- Every $10 a barrel increase in crude oil will see a $250 billion subsidy impact on regulated fuels in India raising the fiscal deficit.
- The current account deficit will widen to 2.5% of gross domestic product if oil prices sustain above $100 a barrel from 1.7% in 2021-22.
- Demand for gold is likely to increase leading to its increased import.
- Rise in import bill of crude oil and natural gas- Though, India’s imports of petroleum products from Russia are only a fraction of its total oil import bill (<1%) and, thus, replaceable.
However, India imports around 85% of its crude oil and natural gas demands and Russia being the world’s third biggest oil producer (after the US and Saudi Arabia) and the second biggest natural gas producer (after the US) has a major share in global supply affecting the overall price of fuel and fuel related products.
- Rise in bill agri import especially vegetable oils- as India imports around 90% of sunflower oil from Russia and Ukraine.
- Exports are likely to be hit due to the decline in growth in the world economy and de-globalisation.
- Payment delay due to economic sanctions.
- Decline in exports to Russia (India exported $3.33 billion worth goods to Russia in 2021)
- With capital flows declining the Balance of Payment which was already turning adverse will deteriorate further.
- Consequently the rupee will weaken compared to the dollar which will aggravate inflation further.
- Immediate Ceasefire: The world is still reeling from the Covid-19 pandemic, which hurt the poorest countries and people the most, it can ill-afford a conflict-induced slowdown.
- New Security Order for Europe: The current crisis somehow results from a broken security architecture in Europe.
- Reviving Minsk Peace Process: A practical solution for the situation is to revive the Minsk peace process.
- India has to brace itself for some immediate challenges flowing from the Russian actions. By diversifying its import regime
- Push to make in India by rising capital expenditure in critical import sectors and further push to renewable energy.
- Global supply chain diversification initiatives.
Context: According to the latest data by the Ministry of Jal Shakti, less than half of the rural households in India have access to Piped Water Supply (PWS).
Jal Jeevan Mission (2019)
- JJM was the revamped 2009 scheme of the National Rural Drinking Water Programme (NRDWP)
- Goal: To provide household tap connection to all rural households by 2024.
- Aim: To provide 50% of rural population potable drinking water (55 litres per capita per day) by piped water supply.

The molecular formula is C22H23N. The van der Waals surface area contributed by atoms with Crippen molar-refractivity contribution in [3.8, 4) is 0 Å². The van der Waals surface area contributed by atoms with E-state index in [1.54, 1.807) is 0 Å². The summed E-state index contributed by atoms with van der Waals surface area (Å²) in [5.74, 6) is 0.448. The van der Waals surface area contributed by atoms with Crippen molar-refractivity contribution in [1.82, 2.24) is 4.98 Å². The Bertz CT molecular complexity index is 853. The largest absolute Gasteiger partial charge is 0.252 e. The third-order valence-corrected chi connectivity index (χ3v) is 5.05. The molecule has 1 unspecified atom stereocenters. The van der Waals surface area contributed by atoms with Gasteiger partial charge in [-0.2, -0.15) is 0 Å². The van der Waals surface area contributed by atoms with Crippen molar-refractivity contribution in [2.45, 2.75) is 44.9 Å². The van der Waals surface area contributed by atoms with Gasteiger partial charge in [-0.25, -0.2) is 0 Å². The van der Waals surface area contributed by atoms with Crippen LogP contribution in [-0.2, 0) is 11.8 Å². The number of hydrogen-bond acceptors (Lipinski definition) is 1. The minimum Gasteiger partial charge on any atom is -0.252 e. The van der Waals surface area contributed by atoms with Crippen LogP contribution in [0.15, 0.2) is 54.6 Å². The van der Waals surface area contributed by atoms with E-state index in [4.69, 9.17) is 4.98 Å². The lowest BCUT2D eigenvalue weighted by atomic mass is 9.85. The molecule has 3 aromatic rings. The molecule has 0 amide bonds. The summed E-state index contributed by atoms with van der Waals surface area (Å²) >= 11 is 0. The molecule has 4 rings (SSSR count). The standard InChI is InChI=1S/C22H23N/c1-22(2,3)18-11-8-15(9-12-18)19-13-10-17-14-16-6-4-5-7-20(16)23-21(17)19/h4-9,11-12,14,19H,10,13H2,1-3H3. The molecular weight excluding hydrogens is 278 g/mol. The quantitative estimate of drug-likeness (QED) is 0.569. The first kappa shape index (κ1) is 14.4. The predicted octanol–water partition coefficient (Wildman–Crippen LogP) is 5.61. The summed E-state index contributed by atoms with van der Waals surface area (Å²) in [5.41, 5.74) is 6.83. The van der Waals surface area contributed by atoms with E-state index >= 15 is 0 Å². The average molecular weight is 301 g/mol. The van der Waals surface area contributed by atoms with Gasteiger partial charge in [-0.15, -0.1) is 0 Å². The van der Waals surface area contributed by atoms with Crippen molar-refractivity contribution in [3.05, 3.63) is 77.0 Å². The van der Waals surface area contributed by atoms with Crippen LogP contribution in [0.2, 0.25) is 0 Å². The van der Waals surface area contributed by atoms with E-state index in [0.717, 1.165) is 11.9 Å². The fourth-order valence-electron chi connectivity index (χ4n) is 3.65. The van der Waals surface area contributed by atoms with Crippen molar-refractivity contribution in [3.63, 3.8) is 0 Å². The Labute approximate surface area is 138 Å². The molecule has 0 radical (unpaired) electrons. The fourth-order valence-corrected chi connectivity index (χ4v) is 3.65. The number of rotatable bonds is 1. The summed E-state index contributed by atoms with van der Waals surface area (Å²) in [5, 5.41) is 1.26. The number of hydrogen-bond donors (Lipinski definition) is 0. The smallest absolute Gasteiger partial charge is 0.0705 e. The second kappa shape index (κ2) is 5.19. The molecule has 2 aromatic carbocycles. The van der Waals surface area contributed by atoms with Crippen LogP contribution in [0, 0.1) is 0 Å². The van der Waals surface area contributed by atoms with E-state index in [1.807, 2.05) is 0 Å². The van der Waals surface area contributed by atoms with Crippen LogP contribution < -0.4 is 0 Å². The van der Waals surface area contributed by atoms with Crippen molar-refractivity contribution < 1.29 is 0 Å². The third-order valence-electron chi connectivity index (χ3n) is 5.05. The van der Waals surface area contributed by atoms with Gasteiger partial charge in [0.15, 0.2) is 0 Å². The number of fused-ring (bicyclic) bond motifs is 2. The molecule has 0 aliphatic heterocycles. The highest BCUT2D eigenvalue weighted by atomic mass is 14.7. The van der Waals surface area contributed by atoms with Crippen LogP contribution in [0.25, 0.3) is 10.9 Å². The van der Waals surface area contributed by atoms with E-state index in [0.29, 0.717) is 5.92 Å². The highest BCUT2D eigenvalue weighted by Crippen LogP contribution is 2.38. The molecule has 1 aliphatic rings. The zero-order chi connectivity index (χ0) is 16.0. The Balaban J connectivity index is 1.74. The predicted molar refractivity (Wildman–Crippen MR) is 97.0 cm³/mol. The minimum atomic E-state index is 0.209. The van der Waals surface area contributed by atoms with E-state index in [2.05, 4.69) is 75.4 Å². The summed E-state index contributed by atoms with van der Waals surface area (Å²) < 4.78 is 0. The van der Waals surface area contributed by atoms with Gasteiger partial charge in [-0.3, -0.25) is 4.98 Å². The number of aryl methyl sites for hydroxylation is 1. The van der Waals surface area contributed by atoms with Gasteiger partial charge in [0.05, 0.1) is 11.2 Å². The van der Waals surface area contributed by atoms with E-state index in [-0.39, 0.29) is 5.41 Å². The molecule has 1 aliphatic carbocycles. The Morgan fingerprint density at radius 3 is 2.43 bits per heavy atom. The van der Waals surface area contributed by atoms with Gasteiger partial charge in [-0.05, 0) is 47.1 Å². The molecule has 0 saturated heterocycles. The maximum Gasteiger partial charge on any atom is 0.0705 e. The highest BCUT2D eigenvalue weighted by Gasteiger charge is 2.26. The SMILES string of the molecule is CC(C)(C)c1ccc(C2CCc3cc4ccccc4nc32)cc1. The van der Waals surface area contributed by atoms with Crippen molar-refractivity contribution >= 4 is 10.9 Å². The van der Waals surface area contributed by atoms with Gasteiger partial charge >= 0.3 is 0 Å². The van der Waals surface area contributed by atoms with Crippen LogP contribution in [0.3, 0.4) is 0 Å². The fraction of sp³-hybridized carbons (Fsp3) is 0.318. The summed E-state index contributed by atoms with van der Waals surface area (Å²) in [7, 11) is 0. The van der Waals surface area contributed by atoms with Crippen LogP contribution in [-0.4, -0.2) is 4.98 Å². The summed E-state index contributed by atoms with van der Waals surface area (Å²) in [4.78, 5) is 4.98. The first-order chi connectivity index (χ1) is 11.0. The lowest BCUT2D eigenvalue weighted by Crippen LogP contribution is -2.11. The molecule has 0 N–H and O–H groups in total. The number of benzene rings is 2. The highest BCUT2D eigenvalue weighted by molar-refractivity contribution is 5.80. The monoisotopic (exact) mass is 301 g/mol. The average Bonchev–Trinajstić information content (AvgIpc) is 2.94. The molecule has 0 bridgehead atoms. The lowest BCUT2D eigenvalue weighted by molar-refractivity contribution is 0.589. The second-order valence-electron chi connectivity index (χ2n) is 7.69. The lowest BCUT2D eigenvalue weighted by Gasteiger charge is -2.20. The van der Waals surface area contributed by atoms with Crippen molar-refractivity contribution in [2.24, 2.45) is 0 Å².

Latest Government Data
- Of the 19.27 Cr rural households, only 9.11 Cr (47.28%) have access to piped water supply and only 37% have the availability of Functional Household Tap Connection (FHTC).
- For Example, States like UP (8.2%), Mizoram (9.2%) and J&K (11.4%) have poor coverage of taps with running water.
- On the other hand, all the rural households of Goa, Haryana and Telangana and 3 UTs- Andaman and Nicobar Islands, Dadra & Nagar Haveli and Puducherry have access to 100% running water.
- Similarly, only 18% of rural population was provided the potable drinking water.
- But the ministry indicates that since the inception of JJM, more villages got access to piped water supply i.e., from 18% to 21% in FY20 and to 37% in FY21 and to 47% in FY22 and even the Budget allocation for the project has increased from ₹10,000 Cr in FY21 to ₹60,000 Cr in the latest budget.
Context: The Apex Court on hearing the appeal filed by the Odisha government challenging the High Court judgement held that state legislature has no authority to levy duty or tax on alcohol not meant for human consumption.
- The Constitution provides for a three-fold distribution of legislative subjects between the Union and the states, viz., List-I (the Union List), List-II (the State List) and List-III (the Concurrent List).
- The constitution makers have distributed the term ‘alcohol liqour’ into two heads – for human consumption and other than for human consumption.
- The former is put in Entry 51 List II authorizing the State Legislature to levy tax on them, whereas the latter is left to the Central Legislature under Entry 84List I for levy of duty of excise, the top court said.
- Therefore, the state govt was only empowered to levy excise duty on alcoholic liquor for human consumption and has no power to levy excise duty on wastage of liquor after distillation.
To read about Seventh Schedule, refer https://optimizeias.com/seventh-schedule/
TOPIC: Science & Tech
Context- In the past few years, alarmingly high resistance rates in pathogens of public health importance have been reported from Indian hospitals.